Gogo will offer innovative airtime and support programs for Jet ConneX, Inmarsat’s Ka-band connectivity service, that will allow customers to select from a range of performance tiers and data packages, using the same Jet ConneX equipment package they have installed on their aircraft.

Jet ConneX Supported Applications

  • Stream TV in real time
  • High-speed broadband Internet access
  • Video calling and conferencing
  • High quality Voice over IP
  • SMS messaging
  • Email
  • Large file transfers
  • VPN access
  • Flight deck and cabin crew applications

To learn more about Gogo’s Jet ConneX offering in Europe, aircraft operators are invited to contact Dave Perry, regional sales manager for Europe, at dperry@gogoair.com.

This week, Gogo Business Aviation is displaying its complete range of in-flight connectivity and entertainment solutions at EBACE 2016. Business aircraft operators are invited to visit Gogo at stand D051. More information is available on Gogo’s EBACE 2016 landing page and by following @GogoBizAv on Twitter for in-show updates.

  • Next generation MSAT system integrates radio, cellular and satcom networks for wider, more reliable and cost effective coverage

Las Vegas, Nevada | March 21, 2016– Cobham SATCOM’s innovative new EXPLORER MSAT-G3 will be shown on the Cobham booth at IWCE 2016 (booth #1055). An innovative new solution, EXPLORER MSAT-G3 is an IP-based Push-To-Talk (PTT) radio communications system that uniquely supports Satellite/3G/LTE/LAN backhaul and Land Mobile Radio (LMR) integration to provide seamless voice communication in any situation.

EXPLORER MSAT-G3 is the next generation MSAT solution utilizing the power of the Ligado Networks (former LightSquared) SkyTerra-1 satellite and ViaSat’s low-latency, IP-based L-band Mobile Satellite Services network. In the field, the system enables critical interoperable communications among homeland security officials, law enforcement, emergency responders, and public safety officials from various departments and agencies across the USA. EXPLORER MSAT-G3 extends coverage by combining satellite links and the existing cellular based networks, which can reduce terrestrial infrastructure costs while introducing significantly improved communications availability in any environment, when on the move. It is designed to cost effectively expand and augment LMR systems and as such, is compatible with many different brands of LMR to support lower capital costs.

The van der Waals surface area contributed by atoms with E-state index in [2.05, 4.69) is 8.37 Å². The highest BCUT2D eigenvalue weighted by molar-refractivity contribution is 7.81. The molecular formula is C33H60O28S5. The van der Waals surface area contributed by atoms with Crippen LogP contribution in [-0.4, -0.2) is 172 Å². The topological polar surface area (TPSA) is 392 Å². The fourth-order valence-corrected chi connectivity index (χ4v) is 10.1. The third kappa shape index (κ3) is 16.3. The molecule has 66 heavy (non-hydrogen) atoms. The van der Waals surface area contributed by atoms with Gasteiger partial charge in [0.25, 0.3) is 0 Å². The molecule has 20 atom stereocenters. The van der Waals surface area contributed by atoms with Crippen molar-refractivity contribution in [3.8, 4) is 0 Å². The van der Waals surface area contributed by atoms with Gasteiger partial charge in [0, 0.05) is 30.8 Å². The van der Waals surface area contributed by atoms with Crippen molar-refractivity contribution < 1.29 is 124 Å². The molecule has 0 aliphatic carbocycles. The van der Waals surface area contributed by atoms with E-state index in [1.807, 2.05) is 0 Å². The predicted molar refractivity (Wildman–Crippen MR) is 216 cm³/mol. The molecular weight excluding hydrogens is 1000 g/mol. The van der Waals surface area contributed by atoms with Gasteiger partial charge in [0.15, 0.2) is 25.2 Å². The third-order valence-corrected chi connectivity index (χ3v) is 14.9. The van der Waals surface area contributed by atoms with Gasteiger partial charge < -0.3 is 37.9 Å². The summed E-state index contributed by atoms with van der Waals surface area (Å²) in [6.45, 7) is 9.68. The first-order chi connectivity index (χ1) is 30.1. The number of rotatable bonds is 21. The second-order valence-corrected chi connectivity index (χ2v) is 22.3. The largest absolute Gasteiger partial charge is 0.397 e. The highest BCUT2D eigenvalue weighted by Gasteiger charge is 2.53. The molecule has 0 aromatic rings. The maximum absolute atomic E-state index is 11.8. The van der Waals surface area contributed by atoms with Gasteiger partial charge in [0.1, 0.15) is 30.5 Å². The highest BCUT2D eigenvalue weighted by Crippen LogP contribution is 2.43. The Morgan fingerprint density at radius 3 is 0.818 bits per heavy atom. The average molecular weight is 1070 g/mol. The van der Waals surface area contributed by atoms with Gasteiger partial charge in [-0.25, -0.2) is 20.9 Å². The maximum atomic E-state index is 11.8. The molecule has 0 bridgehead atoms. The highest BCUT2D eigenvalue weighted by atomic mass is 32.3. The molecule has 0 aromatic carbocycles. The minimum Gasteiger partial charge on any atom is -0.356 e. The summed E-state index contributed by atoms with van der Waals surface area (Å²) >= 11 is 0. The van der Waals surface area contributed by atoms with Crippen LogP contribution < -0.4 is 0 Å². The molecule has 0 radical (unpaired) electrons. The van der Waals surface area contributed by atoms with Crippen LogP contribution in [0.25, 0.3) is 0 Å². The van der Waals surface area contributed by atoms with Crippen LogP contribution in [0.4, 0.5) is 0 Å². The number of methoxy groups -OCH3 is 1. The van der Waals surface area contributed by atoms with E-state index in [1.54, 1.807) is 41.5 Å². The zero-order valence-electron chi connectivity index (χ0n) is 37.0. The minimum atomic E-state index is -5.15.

The previous generation MSAT Push-To-Talk and Telephony voice is a satellite only service, but the EXPLORER MSAT-G3 offers a wealth of additional benefits by extending MSAT Push–To-Talk capabilities to hybrid data networks. With no user intervention required, the system automatically routes voice and data traffic via the most reliable network available. The solution is based on Cobham SATCOM’s advanced EXPLORER Push-To-Talk system and the all-new EXPLORER 122, a compact comms-on-the-move satellite terminal developed to operate over the Ligado SkyTerra-1 satellite network.

EXPLORER MSAT-G3 looks and feels just like a standard LMR system, utilizing a simple Push-To-Talk Control Speaker Microphone. The system is also as easy to install as a standard LMR system. Uniquely, up to two USB cellular modems (optional) can be connected to the PTT terminal to enable two independent cellular network connections. In action, EXPLORER MSAT-G3’s sophisticated routing functionality automatically switches between the available networks, dynamically selecting the most suitable one based on quality and availability at any time. This all happens seamlessly without user intervention.